Weeds (Ukigusa) (1959)
The story the director tells is often melodramatic, but it is consistently moving, nevertheless. Ozu has populated the film with such a variety of captivatingly flawed characters that the viewer cannot but be affected by both their joys and their troubles. While Komajuro, for instance, emerges as a violent, hypocritical womanizer, he is so well realized that the viewer is able to engage with him and feel his frustrations, regrets, hopes, and sorrows. His love for his son, his social marginalization, his acceptance of society's values, and his failure to adhere to those values are all made clear, and all help to fascinate and move the viewer.
These various nuances of Komajuro's character are emphasized by the director's deft evocation of the distinctive culture of the itinerant actors to which that man belongs. Ozu depicts, for example, both the sexual promiscuity prevalent among the actors and their acceptance of society's condemnation of such behavior. Thus, while showing how Komajuro and the other men in the troupe attempt to seduce various women in the town and how they apparently do the same in every town they visit, the director also shows how such actions emphasize these individuals' separation from the wider world.
Ozu additionally makes it clear that the women of the troupe are seen as disreputable not only by people outside their profession, but even by their fellow actors. They are condemned as immoral by everyone around them and accept that evaluation themselves. Because they are consequently seen as having little worth as persons, their lives are filled with sorrow, and such sadness informs each moment one of the actresses is on screen. When, for example, the young woman who seduces Kiyoshi falls in love with him, she cannot bring herself to believe that she is worth being accepted by him. She is always ready to run away in order to free him of the burden of her presence. Even after she is mistreated and abused by Komajuro, she asks him to take her with him as he leaves, apparently doing so only in order to give Kiyoshi the chance to escape from her.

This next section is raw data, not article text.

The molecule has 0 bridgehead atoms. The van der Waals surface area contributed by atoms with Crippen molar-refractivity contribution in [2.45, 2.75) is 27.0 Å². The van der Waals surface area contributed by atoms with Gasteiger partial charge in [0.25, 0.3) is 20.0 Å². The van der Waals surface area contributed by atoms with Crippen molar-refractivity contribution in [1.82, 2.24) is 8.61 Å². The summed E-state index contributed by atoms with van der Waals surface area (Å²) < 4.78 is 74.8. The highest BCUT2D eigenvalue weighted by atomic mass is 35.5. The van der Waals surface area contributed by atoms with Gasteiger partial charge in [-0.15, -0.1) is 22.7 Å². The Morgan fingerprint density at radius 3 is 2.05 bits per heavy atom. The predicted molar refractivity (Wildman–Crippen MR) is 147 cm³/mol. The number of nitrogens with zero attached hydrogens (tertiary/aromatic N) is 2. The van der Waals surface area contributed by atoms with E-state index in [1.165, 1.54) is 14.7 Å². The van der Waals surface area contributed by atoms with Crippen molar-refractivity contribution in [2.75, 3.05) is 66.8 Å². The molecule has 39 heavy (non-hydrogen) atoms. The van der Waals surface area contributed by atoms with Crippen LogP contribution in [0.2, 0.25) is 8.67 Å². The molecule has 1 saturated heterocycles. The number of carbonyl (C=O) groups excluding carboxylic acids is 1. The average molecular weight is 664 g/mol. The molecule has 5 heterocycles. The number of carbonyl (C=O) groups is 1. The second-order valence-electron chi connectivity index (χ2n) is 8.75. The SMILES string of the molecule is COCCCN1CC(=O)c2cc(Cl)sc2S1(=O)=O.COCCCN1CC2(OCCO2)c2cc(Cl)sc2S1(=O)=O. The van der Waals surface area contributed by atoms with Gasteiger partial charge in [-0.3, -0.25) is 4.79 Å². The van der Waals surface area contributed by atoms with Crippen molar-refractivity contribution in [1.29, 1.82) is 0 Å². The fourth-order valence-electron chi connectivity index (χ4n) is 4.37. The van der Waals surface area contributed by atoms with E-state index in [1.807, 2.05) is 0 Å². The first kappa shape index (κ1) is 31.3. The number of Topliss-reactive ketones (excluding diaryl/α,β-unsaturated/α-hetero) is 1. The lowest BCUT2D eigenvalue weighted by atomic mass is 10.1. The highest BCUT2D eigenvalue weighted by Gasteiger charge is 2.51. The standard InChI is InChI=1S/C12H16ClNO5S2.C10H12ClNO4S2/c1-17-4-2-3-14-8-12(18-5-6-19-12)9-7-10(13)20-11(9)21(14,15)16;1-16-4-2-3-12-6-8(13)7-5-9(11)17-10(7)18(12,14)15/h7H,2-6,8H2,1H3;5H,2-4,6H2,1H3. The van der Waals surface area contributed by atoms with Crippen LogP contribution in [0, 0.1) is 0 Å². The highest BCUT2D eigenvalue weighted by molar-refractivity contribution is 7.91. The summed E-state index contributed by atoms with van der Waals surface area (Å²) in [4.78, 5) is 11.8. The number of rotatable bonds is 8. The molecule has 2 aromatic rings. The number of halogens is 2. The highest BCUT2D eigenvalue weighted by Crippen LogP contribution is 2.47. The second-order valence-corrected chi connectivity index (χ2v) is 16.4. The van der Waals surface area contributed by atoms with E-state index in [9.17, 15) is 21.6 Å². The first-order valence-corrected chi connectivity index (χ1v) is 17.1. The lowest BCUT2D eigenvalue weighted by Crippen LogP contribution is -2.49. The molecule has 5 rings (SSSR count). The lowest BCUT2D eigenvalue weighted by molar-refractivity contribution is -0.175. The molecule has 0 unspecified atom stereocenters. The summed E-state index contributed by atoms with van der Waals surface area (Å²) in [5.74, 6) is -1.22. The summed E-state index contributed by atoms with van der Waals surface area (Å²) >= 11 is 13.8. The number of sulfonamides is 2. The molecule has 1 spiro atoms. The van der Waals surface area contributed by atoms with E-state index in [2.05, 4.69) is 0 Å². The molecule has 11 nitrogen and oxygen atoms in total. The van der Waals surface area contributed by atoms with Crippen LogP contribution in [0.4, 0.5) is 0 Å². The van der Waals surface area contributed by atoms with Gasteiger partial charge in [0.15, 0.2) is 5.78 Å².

The emotions aroused by the depictions of the characters and their actions are greatly enhanced by the film's consistent loveliness. Floating Weeds is a subtly, beautifully filmed movie. The scene in which Komajuro and Sumiko are shown arguing with one another from opposite sides of a street, separated by sheets of rain, that depicting their nearly wordless reconciliation in a train station, a third portraying the actors relaxing under the glaring sun while bantering lasciviously, and numerous others are both remarkably simple and stunningly evocative. Each is presented with a charming and graceful restraint that displays Ozu's considerable skill as a director.
What is more, all the actors acquit themselves well. It is difficult even to select one or two to praise for an outstanding performance. Each brings just the right qualities to his role. Thanks to Nakamura, the viewer is able to see Komajuro's selfishness and limitations, but also how much he loves his son and how he wants him to be a better person than he is himself. Machiko Kyo's portrayal of Sumiko brings out not only her strength, but also her love for and dependence on Komajuro. Even Kiyoshi, who appears to be a very simple character, is given such life by Hiroshi Kawaguchi that his troubles, hopes, and love are able to enthrall the viewer. The film is delightfully well acted.
Although Floating Weeds never quite rises to brilliance, it is beautifully made and surprisingly affecting.
Review by Keith Allen
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